There’s Horse Manure in my Bed

It’s been a while since I’ve posted anything about the garden at Wishetwurra Farm. So it’s time to cover some, uh, “lost ground”.

Leeks at the far left of the image. (Oops, there are some sunflowers that are top far lefter, sorry…) Tomatoes are tall and next, then last, a patch of green manure — mixed beans, with the “Floriana flour corn at the end of the bean patch. Those orangey leftish dots around the tiller handle area are volunteer “Diablo” cosmos.

Sometime in the last few weeks of August, the lengthening nights start to dip into the sixties, or even the fifties, as they did out on the plains last night . Did you know that Martha’s Vineyard actually has “Great Plains”? Our “Great Plains” are the flat moraineal outwash area on the south of the island. Out there the land is flat, so flat as to look, in places, MidWestern.

As the days get shorter and the weather cools, I get the urge to put manure in my bed. Beds! I want to put manure in as many of my beds as possible. Manure. Lovely manure, by the hundredweight (cwt.) and by the ton. Fortunately, manure is available at lots of places nearby, and is free for the hauling.

Thank you, neighbor Dianne, for giving me such a ration of horse pucky. If anyone knows where the expression “horse pucky” comes from, please, please, let me know. I never et a mology I didn’t like.

Because of a conversation last year with Paul Jackson, The Great Gardener of Ocean Heights, I have increased my garden’s uptake of manure and organic material by an order of magnitude. One of Paul’s methods is to put downa thick layer of manure…up to a foot thick,  in the late summer or early fall, and to overplant the manure layer with oats.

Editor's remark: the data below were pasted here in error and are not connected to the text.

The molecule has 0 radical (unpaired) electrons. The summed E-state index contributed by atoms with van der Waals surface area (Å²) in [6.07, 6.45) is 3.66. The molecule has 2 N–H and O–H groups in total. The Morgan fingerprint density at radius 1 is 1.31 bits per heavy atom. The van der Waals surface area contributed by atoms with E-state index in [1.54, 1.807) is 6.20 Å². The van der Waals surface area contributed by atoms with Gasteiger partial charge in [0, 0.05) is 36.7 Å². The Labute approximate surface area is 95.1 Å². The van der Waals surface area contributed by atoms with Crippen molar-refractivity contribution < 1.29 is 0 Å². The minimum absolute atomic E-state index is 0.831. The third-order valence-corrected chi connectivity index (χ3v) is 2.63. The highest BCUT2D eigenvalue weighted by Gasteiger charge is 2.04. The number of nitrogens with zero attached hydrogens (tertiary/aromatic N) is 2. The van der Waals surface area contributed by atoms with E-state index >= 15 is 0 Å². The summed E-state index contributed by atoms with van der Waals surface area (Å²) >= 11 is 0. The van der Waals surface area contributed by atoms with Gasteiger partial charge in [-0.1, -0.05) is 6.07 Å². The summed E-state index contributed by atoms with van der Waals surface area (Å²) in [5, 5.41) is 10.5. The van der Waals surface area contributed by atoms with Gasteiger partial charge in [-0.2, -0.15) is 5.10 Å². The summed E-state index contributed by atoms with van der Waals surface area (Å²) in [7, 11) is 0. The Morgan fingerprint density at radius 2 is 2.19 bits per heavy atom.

Lots of people use rye for a winter cover crop, but if you’re late dealing with that rye the following spring, working that hardy and aggressive plant back into the soil turns into a major, major chore, a time-consuming chore, at a time of year when you’d much rather be doing other things in the garden than rassle with an ancient rototiller. Oats are killed by winter cold, and you can easily rake the spent leaves off your beds when it’s planting time. If you’re totally lazy, you can leave the detritus in place as mulch, and just plant through it.

Here at Wishetwurra Farm, this winter bedtime project includes planting beans beforehand, as a cover crop, since it’s still warm enough for beans to grow quickly. When the bean plants have gotten some size, they get stomped down, and the layer of manure goes on top of them. I’m trying to time manuring and seeding so the beans have made lots of leaves and some good roots, but have not yet started to put their energy into making beans. As the covered-up plants and roots break down, they’ll improve the structure of the soil.

Beans stomped down, a layer of horse pucky is applied. The board is a “track” for the wheelbarrow. That’s so the wheelbarrow wheel doesn’t get bogged down.

Once the poop’s in the bed, it’s raked approximately smooth, and is sown to oats. I added some leftover pea and bean seeds, just for grins. The bed then gets a very light cover of mulch, and a watering if there’s not rain in the forecast.

What the bed looks like when finished. A week or so later, the oats pop up.


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